Table 1. Teaching Modalities of Cardiac and Pulmonary Auscultation Used by Programs Providing Structured Auscultatory Training to House Staff*
* 

Values given as No. of programs responding positively/No. of programs responding (%). Because some programs used more than one teaching modality, percentages do not total 100.

 

p = 0.01.

 

Values in this column are from 1993 survey.

Table Graphic Jump Location
Table 2. Clinical Importance Scores for Cardiac Sounds as Perceived by PDs in Surveys*
* 

Values given as mean ± SD on a 6-step scale (6, extremely important). Significance is reported for difference in PD opinions between the early and late 1990s.

Figure Jump LinkFigure 1. Clinical importance scores for 11 cardiac sounds and murmurs, as perceived by PDs in IM and FP during the 1999 survey. Scores are reported as the mean on a 6-step scale (6, extremely important). The diagonal line indicated identity between the opinions of PDs. Significance is reported for differences of opinion between the two groups of PDs. MR = mitral regurgitation; AS = aortic stenosis; AR = aortic regurgitation; MS = mitral stenosis; RUB = pericardial rub; S4 = S4 gallop; S3 = S3 gallop; OS = opening snap of mitral stenosis; MSCLICK = midsystolic click; ESCLICK = early systolic click.Grahic Jump Location
Table Graphic Jump Location
Table 3. Clinical Importance Scores for Respiratory Sounds, as Perceived by PDs in Surveys*
* 

Values given as mean ± SD on a 6-step scale (6, extremely important). Significance is reported for difference in PD opinions between the early and late 1990s.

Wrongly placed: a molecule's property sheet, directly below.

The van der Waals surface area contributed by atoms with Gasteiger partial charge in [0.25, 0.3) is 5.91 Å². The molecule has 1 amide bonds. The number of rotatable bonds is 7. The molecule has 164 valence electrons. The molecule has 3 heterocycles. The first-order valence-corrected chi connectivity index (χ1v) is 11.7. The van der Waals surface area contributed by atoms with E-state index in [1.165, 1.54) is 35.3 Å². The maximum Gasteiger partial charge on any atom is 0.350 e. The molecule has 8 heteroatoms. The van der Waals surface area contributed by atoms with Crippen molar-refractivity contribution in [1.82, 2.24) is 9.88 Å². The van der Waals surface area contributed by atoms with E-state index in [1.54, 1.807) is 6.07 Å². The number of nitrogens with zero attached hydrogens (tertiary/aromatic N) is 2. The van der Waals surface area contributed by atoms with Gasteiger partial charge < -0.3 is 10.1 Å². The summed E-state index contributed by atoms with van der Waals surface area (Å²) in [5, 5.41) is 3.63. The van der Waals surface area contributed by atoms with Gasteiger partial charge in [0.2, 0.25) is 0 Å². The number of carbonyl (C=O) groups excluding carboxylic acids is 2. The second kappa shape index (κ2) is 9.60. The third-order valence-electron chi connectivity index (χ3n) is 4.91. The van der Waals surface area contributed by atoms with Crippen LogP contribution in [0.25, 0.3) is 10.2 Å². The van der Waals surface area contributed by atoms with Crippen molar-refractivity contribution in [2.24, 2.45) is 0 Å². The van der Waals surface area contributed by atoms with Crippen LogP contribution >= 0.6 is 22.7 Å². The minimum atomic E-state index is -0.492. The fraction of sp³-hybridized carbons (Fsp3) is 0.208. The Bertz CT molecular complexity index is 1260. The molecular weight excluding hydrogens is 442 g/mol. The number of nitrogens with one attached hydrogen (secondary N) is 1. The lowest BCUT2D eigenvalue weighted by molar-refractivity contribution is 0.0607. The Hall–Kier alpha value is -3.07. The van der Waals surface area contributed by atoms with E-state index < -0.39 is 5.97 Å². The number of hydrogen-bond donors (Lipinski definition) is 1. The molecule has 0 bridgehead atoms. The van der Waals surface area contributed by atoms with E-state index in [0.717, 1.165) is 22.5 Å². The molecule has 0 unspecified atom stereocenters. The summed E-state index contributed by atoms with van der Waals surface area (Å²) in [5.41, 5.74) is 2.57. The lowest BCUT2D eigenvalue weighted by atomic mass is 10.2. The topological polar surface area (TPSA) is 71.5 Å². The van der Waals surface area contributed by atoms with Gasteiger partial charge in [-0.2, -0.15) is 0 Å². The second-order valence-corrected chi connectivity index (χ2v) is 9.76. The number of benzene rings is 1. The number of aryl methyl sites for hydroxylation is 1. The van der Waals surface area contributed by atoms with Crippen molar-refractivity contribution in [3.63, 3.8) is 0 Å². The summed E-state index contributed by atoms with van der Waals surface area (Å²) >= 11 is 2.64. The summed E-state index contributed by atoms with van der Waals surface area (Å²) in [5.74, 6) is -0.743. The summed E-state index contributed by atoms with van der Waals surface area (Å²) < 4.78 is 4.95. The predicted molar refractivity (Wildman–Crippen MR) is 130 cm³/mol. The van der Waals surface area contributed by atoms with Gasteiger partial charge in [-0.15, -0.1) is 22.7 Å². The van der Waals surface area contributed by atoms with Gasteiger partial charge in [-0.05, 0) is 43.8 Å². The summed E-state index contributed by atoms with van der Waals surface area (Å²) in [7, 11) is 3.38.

Figure Jump LinkFigure 2. Clinical importance scores for 13 respiratory sounds, as perceived by IM and FP PDs during the 1999 survey. Scores are reported as the mean on a 6-step scale (6, extremely important). The diagonal line indicates identity between the opinions of PDs. Significance is reported for differences of opinion between the two groups of PDs. See legend of Figure 1 for abbreviations not used in the text.Grahic Jump Location
Mangione, S, Burdick, WP, Peitzman, S (1995) Physical diagnosis skills of physicians-in-training: a focused assessment.Acad Emerg Med2,622-629. [CrossRef] [PubMed]
 
Mangione, S, Peitzman, S, Gracely, E, et al Creation and assessment of a structured review course in physical diagnosis for medical residents.J Gen Intern Med1994;9,213-218. [CrossRef] [PubMed]
 
Mangione, S, Peitzman, SJ Revisiting physical diagnosis during medical residency: is it time for a logbook?Acad Med1999;74,467-469. [CrossRef] [PubMed]
 
Frye, R Presidents’s page: does it really make a difference?J Am Coll Cardiol1992;19,468-470. [CrossRef] [PubMed]
 
LaCombe, MA On bedside teaching.Ann Intern Med1997;126,217-220. [PubMed]
 
Shankel, SW, Mazzaferri, EL Teaching the resident in internal medicine: present practices and suggestions for the future.JAMA1986;256,725-729. [CrossRef] [PubMed]
 
Mangione, S, Nieman, LZ, Gracely, EJ, et al The teaching and practice of cardiac auscultation during internal medicine and cardiology training: a nationwide survey.Ann Intern Med1993;119,47-54. [PubMed]
 
Mangione, S The teaching of cardiac auscultation during internal medicine and family medicine training: a nationwide comparison.Acad Med1998;73,S10-S12. [CrossRef] [PubMed]